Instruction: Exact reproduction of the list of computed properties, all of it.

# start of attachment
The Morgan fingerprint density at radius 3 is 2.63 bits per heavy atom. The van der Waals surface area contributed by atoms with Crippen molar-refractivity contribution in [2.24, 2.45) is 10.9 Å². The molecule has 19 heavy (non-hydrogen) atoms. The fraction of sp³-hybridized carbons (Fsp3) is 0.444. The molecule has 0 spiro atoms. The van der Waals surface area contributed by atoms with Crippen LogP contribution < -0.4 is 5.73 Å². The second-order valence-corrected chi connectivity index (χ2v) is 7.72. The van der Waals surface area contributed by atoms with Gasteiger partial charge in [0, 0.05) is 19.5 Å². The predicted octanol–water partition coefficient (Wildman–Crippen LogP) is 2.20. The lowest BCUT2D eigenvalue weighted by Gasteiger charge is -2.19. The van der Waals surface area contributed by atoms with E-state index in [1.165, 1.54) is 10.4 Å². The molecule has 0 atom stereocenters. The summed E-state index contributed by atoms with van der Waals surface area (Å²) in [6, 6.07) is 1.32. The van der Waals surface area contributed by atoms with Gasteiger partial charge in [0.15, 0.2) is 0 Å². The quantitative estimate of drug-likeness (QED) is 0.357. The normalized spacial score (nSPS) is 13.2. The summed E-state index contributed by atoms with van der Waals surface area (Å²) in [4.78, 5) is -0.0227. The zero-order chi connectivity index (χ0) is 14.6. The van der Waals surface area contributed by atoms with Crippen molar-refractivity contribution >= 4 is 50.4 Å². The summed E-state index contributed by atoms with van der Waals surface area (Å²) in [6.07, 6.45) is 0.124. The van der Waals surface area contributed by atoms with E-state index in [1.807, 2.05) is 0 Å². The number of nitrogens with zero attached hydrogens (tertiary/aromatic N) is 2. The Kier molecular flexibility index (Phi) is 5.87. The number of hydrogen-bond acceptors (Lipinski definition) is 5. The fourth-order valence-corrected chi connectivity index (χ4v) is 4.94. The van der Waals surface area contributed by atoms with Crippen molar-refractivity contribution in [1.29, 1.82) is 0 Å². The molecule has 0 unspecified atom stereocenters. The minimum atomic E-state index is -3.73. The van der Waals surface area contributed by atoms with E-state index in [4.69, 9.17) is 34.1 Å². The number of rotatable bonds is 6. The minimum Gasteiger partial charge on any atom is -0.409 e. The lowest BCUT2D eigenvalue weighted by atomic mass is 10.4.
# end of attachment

The Morgan fingerprint density at radius 3 is 2.63 bits per heavy atom. The van der Waals surface area contributed by atoms with Crippen molar-refractivity contribution in [2.24, 2.45) is 10.9 Å². The molecule has 19 heavy (non-hydrogen) atoms. The fraction of sp³-hybridized carbons (Fsp3) is 0.444. The molecule has 0 spiro atoms. The van der Waals surface area contributed by atoms with Crippen LogP contribution < -0.4 is 5.73 Å². The second-order valence-corrected chi connectivity index (χ2v) is 7.72. The van der Waals surface area contributed by atoms with Gasteiger partial charge in [0, 0.05) is 19.5 Å². The predicted octanol–water partition coefficient (Wildman–Crippen LogP) is 2.20. The lowest BCUT2D eigenvalue weighted by Gasteiger charge is -2.19. The van der Waals surface area contributed by atoms with E-state index in [1.165, 1.54) is 10.4 Å². The molecule has 0 atom stereocenters. The summed E-state index contributed by atoms with van der Waals surface area (Å²) in [6, 6.07) is 1.32. The van der Waals surface area contributed by atoms with Gasteiger partial charge in [0.15, 0.2) is 0 Å². The quantitative estimate of drug-likeness (QED) is 0.357. The normalized spacial score (nSPS) is 13.2. The summed E-state index contributed by atoms with van der Waals surface area (Å²) in [4.78, 5) is -0.0227. The zero-order chi connectivity index (χ0) is 14.6. The van der Waals surface area contributed by atoms with Crippen molar-refractivity contribution >= 4 is 50.4 Å². The summed E-state index contributed by atoms with van der Waals surface area (Å²) in [6.07, 6.45) is 0.124. The van der Waals surface area contributed by atoms with E-state index in [1.807, 2.05) is 0 Å². The number of nitrogens with zero attached hydrogens (tertiary/aromatic N) is 2. The Kier molecular flexibility index (Phi) is 5.87. The number of hydrogen-bond acceptors (Lipinski definition) is 5. The fourth-order valence-corrected chi connectivity index (χ4v) is 4.94. The van der Waals surface area contributed by atoms with Crippen molar-refractivity contribution in [1.29, 1.82) is 0 Å². The molecule has 0 unspecified atom stereocenters. The minimum atomic E-state index is -3.73. The van der Waals surface area contributed by atoms with E-state index in [4.69, 9.17) is 34.1 Å². The number of rotatable bonds is 6. The minimum Gasteiger partial charge on any atom is -0.409 e. The lowest BCUT2D eigenvalue weighted by atomic mass is 10.4.